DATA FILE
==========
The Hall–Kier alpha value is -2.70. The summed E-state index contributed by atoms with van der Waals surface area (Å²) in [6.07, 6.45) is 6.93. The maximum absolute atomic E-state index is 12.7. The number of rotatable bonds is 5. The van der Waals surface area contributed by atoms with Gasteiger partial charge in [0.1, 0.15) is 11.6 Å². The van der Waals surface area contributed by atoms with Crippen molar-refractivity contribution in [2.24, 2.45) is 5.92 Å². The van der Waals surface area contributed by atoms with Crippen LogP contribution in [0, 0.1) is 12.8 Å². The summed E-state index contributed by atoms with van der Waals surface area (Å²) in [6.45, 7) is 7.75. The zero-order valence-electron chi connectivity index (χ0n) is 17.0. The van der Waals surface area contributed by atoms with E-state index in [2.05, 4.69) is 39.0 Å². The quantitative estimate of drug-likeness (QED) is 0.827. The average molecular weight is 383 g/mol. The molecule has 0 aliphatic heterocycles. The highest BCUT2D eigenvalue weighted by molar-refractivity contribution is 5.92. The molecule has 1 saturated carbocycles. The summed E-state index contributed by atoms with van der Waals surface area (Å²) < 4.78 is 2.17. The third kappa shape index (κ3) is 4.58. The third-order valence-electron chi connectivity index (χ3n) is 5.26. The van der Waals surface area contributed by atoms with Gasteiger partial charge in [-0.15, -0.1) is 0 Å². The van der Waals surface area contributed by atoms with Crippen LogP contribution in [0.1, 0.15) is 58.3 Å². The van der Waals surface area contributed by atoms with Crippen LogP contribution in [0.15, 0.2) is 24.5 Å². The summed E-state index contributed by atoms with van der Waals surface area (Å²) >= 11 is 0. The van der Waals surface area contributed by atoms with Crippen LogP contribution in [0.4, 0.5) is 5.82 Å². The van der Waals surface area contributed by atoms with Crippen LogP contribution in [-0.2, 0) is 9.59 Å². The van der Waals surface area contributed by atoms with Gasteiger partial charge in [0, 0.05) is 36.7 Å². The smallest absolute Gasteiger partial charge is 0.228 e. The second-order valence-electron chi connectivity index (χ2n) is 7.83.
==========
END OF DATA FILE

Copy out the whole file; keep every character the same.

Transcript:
The Hall–Kier alpha value is -2.70. The summed E-state index contributed by atoms with van der Waals surface area (Å²) in [6.07, 6.45) is 6.93. The maximum absolute atomic E-state index is 12.7. The number of rotatable bonds is 5. The van der Waals surface area contributed by atoms with Gasteiger partial charge in [0.1, 0.15) is 11.6 Å². The van der Waals surface area contributed by atoms with Crippen molar-refractivity contribution in [2.24, 2.45) is 5.92 Å². The van der Waals surface area contributed by atoms with Crippen LogP contribution in [0, 0.1) is 12.8 Å². The summed E-state index contributed by atoms with van der Waals surface area (Å²) in [6.45, 7) is 7.75. The zero-order valence-electron chi connectivity index (χ0n) is 17.0. The van der Waals surface area contributed by atoms with E-state index in [2.05, 4.69) is 39.0 Å². The quantitative estimate of drug-likeness (QED) is 0.827. The average molecular weight is 383 g/mol. The molecule has 0 aliphatic heterocycles. The highest BCUT2D eigenvalue weighted by molar-refractivity contribution is 5.92. The molecule has 1 saturated carbocycles. The summed E-state index contributed by atoms with van der Waals surface area (Å²) < 4.78 is 2.17. The third kappa shape index (κ3) is 4.58. The third-order valence-electron chi connectivity index (χ3n) is 5.26. The van der Waals surface area contributed by atoms with Gasteiger partial charge in [-0.15, -0.1) is 0 Å². The van der Waals surface area contributed by atoms with Crippen LogP contribution in [0.1, 0.15) is 58.3 Å². The van der Waals surface area contributed by atoms with Crippen LogP contribution in [0.15, 0.2) is 24.5 Å². The summed E-state index contributed by atoms with van der Waals surface area (Å²) >= 11 is 0. The van der Waals surface area contributed by atoms with Crippen LogP contribution in [0.4, 0.5) is 5.82 Å². The van der Waals surface area contributed by atoms with Crippen LogP contribution in [-0.2, 0) is 9.59 Å². The van der Waals surface area contributed by atoms with Gasteiger partial charge in [0, 0.05) is 36.7 Å². The smallest absolute Gasteiger partial charge is 0.228 e. The second-order valence-electron chi connectivity index (χ2n) is 7.83.